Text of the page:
New Whitney Museum Building, Like Noah’s Ark, Could Ferry All of American Art to Safety
New building suggests that the Whitney is about to compete in a big way.
If museums are vessels for displaying art, then the Whitney Museum’s new Downtown building is a supertanker. Designed by Renzo Piano and due to open in the spring of 2015—staff will begin relocating from the Whitney’s Marcel Breuer building on Madison Avenue this fall, with the art following early next year—the new Whitney cuts a bulky, clumsy silhouette, looming over the southern tip of the High Line like a leviathan. But this bulbous exterior begins to make sense as you pass inside, moving from the inviting, glass-walled lobby to the astoundingly large galleries on the upper floors.
“We’re sitting here in what will be the board room, so you’re seeing this view before the trustees do,” museum director Adam Weinberg said during a May 1 tour of the new building, which is fewer than 10 blocks from the Whitney’s original home on West 8th Street. “In many ways, this is a return downtown for us.”
No museum, Uptown or Downtown, has galleries like this. The enormity of the exhibition spaces on the fifth, sixth, seventh, and eighth floors is, well, flooring. Each one is long and narrow (but not that narrow), with a wall of glass at either end affording eastern views onto the High Line and toward Midtown, and of the Hudson and New Jersey to the west. The eastern side of the building also benefits from a series of terraces that will be used for outdoor sculptures and, on the 8th floor, a café. The 5th floor gallery in particular, with its 18,200 square feet, feels like being in the cargo hold of a Noah’s Ark built to ferry all of American art to safety.
“This is a curator’s dream gallery and we hope it’s an artist’s dream space,” said curator and associate director of programs Scott Rothkopf of the museum’s 5th floor. “We’re going to be learning this new building for a few years.”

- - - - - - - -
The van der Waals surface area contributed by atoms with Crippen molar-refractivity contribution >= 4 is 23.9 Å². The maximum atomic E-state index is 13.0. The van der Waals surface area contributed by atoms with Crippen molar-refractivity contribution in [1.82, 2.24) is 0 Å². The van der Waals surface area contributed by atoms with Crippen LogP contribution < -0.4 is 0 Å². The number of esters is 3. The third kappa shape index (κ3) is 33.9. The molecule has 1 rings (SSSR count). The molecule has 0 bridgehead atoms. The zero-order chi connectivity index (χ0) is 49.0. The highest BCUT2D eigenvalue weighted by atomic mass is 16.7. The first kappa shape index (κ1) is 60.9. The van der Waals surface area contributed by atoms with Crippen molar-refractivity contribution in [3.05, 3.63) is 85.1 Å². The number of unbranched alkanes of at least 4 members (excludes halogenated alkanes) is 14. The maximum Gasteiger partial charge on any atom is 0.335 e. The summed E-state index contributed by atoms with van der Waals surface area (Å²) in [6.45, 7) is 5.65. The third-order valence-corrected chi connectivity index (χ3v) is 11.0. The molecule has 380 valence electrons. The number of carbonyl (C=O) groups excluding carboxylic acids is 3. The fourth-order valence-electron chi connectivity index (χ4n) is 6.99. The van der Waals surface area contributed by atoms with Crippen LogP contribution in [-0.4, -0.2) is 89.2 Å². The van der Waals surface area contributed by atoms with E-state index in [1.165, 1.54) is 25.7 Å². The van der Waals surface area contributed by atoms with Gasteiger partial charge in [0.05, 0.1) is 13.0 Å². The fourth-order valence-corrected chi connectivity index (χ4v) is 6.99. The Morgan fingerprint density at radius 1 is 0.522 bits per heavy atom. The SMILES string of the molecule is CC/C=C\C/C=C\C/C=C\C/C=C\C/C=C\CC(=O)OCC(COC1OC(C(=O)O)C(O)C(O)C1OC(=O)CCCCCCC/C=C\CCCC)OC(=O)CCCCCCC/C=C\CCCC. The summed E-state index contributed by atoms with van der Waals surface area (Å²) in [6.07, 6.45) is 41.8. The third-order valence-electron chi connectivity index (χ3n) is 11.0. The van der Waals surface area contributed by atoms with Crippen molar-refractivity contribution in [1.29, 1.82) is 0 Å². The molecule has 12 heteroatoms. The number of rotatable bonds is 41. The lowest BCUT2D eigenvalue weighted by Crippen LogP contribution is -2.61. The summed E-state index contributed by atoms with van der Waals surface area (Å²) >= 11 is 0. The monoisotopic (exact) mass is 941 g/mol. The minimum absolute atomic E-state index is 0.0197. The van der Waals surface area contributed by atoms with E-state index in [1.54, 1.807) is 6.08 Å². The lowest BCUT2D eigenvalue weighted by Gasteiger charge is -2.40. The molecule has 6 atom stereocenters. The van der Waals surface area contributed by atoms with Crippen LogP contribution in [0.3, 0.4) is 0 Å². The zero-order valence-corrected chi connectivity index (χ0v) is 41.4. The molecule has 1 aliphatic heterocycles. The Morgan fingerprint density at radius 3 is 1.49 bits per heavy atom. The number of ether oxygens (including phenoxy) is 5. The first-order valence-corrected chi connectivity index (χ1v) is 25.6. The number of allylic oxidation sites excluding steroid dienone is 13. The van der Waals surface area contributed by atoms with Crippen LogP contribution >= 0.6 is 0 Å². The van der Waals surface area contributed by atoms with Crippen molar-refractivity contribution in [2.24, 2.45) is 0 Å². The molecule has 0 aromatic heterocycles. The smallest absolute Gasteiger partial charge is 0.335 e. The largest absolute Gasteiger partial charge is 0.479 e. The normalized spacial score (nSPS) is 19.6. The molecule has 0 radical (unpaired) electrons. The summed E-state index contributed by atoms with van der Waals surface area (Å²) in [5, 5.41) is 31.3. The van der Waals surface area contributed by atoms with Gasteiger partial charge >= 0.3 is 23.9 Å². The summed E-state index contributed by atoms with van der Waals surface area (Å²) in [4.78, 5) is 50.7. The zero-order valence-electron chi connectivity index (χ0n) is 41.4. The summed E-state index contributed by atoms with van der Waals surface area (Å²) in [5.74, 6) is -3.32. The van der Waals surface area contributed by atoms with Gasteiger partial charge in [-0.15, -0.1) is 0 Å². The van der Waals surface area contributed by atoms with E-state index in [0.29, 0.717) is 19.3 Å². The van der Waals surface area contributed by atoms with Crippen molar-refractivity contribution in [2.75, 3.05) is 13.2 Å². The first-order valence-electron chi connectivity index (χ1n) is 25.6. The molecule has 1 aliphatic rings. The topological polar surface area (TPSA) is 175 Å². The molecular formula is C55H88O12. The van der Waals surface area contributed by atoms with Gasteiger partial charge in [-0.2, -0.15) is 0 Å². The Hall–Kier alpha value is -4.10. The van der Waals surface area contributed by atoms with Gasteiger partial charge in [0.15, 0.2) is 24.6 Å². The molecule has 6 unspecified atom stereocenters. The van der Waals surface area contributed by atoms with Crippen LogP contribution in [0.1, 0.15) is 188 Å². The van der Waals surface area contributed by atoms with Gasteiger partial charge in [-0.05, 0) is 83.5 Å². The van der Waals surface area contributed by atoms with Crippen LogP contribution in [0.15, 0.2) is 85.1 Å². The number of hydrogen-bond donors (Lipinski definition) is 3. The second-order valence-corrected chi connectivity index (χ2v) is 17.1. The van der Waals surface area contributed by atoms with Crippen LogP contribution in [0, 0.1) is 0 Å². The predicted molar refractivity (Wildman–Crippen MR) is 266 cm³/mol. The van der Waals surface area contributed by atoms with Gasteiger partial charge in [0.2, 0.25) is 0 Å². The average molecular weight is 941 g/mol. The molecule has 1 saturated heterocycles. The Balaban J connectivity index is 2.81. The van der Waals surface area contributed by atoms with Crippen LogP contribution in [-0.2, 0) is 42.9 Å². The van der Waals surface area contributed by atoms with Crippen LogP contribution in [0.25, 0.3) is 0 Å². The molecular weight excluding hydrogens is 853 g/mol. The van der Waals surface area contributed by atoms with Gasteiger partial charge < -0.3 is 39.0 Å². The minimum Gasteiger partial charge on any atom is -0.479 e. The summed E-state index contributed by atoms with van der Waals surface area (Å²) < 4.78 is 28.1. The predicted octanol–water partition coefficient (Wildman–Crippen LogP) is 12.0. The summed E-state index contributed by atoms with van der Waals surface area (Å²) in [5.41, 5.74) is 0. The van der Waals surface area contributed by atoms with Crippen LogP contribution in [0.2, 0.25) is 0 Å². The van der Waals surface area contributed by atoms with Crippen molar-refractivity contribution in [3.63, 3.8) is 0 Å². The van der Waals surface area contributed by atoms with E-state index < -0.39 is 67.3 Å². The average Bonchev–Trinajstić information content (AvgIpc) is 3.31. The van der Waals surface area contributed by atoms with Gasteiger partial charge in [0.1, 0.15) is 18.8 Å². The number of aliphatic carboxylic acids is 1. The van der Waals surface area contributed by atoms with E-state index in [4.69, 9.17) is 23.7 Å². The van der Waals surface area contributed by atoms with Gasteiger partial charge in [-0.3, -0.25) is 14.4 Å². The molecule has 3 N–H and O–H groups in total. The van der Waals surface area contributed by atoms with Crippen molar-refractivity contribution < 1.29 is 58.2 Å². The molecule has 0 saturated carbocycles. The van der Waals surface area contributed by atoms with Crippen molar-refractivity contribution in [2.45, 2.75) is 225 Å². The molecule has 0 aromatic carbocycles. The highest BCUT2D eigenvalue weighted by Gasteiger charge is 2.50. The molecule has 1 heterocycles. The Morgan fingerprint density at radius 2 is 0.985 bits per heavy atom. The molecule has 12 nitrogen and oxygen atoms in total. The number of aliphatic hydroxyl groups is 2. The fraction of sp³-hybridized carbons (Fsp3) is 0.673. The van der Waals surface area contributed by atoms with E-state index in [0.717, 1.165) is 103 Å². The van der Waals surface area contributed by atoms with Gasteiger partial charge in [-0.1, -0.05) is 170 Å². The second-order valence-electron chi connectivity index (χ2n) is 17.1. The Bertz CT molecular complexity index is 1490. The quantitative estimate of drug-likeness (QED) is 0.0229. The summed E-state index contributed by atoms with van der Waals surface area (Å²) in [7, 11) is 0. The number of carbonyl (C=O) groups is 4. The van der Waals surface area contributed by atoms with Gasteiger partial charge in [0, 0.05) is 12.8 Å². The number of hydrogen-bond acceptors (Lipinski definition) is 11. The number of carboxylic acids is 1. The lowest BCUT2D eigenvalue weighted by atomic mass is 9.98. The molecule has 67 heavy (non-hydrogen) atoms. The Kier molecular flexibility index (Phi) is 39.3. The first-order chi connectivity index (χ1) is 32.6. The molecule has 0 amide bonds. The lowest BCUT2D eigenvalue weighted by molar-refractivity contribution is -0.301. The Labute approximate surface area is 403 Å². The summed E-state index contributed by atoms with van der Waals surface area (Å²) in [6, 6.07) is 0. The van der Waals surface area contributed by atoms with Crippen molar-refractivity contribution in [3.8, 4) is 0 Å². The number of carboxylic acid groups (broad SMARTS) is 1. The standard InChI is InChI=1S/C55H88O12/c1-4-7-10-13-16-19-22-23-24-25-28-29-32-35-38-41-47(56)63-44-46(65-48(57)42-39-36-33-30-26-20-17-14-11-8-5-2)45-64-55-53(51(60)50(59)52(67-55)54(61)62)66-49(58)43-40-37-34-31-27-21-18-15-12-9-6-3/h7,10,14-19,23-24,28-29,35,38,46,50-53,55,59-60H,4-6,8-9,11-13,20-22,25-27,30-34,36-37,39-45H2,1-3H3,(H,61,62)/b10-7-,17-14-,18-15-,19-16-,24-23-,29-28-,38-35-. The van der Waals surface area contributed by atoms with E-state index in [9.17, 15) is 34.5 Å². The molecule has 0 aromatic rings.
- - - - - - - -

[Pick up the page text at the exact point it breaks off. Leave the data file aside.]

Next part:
Appropriately, the Whitney’s first exhibition in its new building—following its swan song Uptown, a massive Jeff Koons retrospective—will take up every available gallery, terrace, and public space to display works from the institution’s permanent collection. Overseen by chief curator Donna de Salvo, the exhibition will not only bring together favorites from the institution’s 20,000-piece collection—the Hoppers, the Calders, the Lichtensteins, the O’Keeffes—but also highlight little-known gems and forgotten treasures.
“This is just going to reveal the tip of the iceberg,” de Salvo said.
The Whitney’s first year of exhibitions in its new building is planned to include a major Frank Stella retrospective (to occupy the entire 5th floor in fall 2015), a show of Harlem Renaissance artist Archibald Motley (currently on view at Duke University’s Nasher Museum), a surveillance-themed installation by Laura Poitras, and a David Wojnarowicz retrospective in spring 2016. Amid all these major exhibitions, the museum will take a year off from its signature show; the next Whitney Biennial (whose 2014 edition closes May 25), will take place in 2017. But showstopper galleries aren’t the new building’s only amenities.
“What we’re also getting is a lot of back-of-house space that we’ve never had and badly need,” Rothkopf said.
These range from nuts-and-bolts operational features like a covered loading dock—which, incredibly, the Whitney’s current building does not have—and flood barriers around the all-glass lobby to purpose-built performance, screening, and educational spaces, as well as a state-of-the-art conservation lab on the building’s 6th floor. Also on the 6th floor, a new-works-on-paper gallery with flat files will allow the public (by appointment) to see the roughly 14,000 black-and-white photographs, drawings, and prints from the permanent collection that are not hanging.
As of May 1 the Whitney had raised 86 percent (or $655 million) of the total budget for the $760 million project, much of which will go to beef up the museum’s endowment.
“I think Renzo has given us a building that is supremely responsive,” de Salvo said, “just as our programming is.”
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